No need to tip any Smith’s English School teachers or anyone else in Japan! Jim here, franchise owner and teacher at Smith’s School in Sagamihara. Many know that I come from the northeastern United States. Tipping is a custom in the USA that many people don’t understand. Upon moving to Japan many years ago, I was pleasantly surprised that it isn’t necessary here.
My students here at Sagamihara are always curious about tipping and interested to learn more, especially if they are planning a trip abroad. In fact, any student that is planning to go abroad to a tipping culture always gets a special lesson here at my school. I always enjoy teaching them a little bit about my home culture. So, who gets a tip in America?
Restaurant servers, taxi drivers, hotel concierge and cleaning staff, room service and delivery people, bartenders, hair stylists and barbers, masseuses, airport shuttle drivers and porters…And the list goes on… Confusing, isn’t it? Here is a good guide for beginners: https://www.americamybeautiful.com/usa-tipping-etiquette/
Customer Service; No Tip Necessary in Japan
This is one of the many aspects of Japan that I admire. Any type of service received (including Smith’s English teachers!) is always of top quality, whether it be a convenience store, restaurant, hotel, delivery, etc. In fact, it is always so good that I REALLY WANT TO TIP THESE PEOPLE! But it isn’t proper, and can actually seem insulting to them. Courtesy and respect are two of many well-ingrained cultural attributes of Japan. That, combined with the training received, results in service that is nothing less than amazing. While it seems normal to Japanese citizens, it is quickly noticeable to anyone traveling to Japan for the first time. It all begins at the airport.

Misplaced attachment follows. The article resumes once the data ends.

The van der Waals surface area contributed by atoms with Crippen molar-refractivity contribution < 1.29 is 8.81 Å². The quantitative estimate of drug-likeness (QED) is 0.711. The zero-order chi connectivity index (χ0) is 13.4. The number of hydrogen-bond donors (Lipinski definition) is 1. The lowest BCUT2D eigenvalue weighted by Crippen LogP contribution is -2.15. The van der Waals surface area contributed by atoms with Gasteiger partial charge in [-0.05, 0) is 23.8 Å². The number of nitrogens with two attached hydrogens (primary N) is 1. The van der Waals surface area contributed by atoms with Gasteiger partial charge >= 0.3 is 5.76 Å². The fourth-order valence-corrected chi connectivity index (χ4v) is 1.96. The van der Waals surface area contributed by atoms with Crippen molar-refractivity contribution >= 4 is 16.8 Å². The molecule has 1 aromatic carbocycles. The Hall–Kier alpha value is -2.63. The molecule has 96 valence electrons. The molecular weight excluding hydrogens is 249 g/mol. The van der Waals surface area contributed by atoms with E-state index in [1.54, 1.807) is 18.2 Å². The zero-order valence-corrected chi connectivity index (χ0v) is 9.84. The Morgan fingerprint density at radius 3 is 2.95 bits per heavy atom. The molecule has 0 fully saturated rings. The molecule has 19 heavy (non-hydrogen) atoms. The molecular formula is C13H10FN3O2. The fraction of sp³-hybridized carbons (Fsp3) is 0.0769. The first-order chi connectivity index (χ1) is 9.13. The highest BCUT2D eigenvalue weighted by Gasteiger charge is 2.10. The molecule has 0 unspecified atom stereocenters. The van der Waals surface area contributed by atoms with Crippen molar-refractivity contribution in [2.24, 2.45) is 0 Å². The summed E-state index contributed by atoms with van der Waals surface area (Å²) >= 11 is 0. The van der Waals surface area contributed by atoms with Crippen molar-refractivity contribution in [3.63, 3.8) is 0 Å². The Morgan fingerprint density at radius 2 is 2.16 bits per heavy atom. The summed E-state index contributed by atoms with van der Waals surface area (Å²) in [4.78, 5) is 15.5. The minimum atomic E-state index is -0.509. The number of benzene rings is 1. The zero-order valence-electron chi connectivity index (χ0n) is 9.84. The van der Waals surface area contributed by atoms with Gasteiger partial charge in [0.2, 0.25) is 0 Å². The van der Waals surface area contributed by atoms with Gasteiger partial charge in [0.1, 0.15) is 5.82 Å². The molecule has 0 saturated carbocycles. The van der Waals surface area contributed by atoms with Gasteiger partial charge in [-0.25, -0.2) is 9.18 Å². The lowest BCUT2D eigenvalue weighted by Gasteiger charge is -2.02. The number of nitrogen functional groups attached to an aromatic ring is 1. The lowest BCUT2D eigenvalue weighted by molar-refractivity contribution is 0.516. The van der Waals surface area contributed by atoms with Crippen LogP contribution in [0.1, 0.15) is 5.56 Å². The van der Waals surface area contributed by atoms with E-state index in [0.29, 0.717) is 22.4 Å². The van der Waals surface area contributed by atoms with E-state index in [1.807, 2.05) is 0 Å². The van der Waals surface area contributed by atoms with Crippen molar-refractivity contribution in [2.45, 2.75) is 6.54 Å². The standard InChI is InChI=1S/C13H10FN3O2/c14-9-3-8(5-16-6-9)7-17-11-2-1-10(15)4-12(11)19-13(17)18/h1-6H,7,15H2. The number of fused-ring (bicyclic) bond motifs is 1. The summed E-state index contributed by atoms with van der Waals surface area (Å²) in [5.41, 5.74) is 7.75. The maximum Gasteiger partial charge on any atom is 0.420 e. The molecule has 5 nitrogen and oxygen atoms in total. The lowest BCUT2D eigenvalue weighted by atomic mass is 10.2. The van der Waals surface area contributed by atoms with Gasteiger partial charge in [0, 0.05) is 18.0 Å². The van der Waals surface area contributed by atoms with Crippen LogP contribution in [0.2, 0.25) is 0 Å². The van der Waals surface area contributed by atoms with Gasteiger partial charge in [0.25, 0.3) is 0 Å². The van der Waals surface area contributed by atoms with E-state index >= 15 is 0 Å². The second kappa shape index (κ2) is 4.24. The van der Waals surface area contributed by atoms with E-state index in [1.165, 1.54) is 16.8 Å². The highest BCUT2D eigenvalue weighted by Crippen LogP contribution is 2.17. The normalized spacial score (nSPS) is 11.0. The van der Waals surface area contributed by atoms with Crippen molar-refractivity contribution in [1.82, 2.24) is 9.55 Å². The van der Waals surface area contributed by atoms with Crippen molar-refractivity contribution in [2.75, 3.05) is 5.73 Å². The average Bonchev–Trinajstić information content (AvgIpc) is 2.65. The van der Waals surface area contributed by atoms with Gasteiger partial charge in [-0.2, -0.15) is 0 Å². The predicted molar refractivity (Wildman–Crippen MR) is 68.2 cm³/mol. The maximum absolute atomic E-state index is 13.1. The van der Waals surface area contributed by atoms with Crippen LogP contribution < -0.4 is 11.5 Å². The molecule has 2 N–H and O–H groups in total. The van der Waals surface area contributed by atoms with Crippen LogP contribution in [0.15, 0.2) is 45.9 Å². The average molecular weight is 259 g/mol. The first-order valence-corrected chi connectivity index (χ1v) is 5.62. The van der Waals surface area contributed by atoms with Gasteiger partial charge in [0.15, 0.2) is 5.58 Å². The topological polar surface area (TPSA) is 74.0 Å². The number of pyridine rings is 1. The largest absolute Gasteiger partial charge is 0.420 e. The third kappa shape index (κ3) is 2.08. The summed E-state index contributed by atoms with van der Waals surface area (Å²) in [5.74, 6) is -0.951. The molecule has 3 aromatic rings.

Airport Arrival in Japan
Upon landing at any airport in Japan, you will notice that most everyone is wearing some type of uniform, even the cleaning staff. Airports are easy to navigate and the choices of ground transportation are quite good. There are trains, which are clean and on time, as well as limousine busses. The taxis are always pristine, drivers professional and courteous. Language is not a problem because signs are posted in English, Korean, and Chinese. Airport staff are always ready to help, and most speak English. It is indeed a pleasant surprise when arriving to Japan, and even moreso when you realize that no one expects a tip, no matter where you go. Sylvester, one of my English teaching colleagues here in Japan, https://smithweb.co.jp/kyobashi/ writes an interesting blog about one of his trips to Nara here: https://sse-franchise.com/exploring-nara/ Certainly no tipping in that historic city!
I do have one confession to make though, concerning the delivery workers. They work very hard, and are always in a rush to deliver on time (scheduled deliveries are normal). I really feel for them during the summer months. They arrive at the door looking tired and hot, so I always “tip” them with a cold bottle of water! They appreciate it, and it’s the least we can do for such good service! Please visit Japan! Better yet, try living here! Thanks for reading!
Jim, Smith’s School of English, Sagamihara
No need to tip in Japan!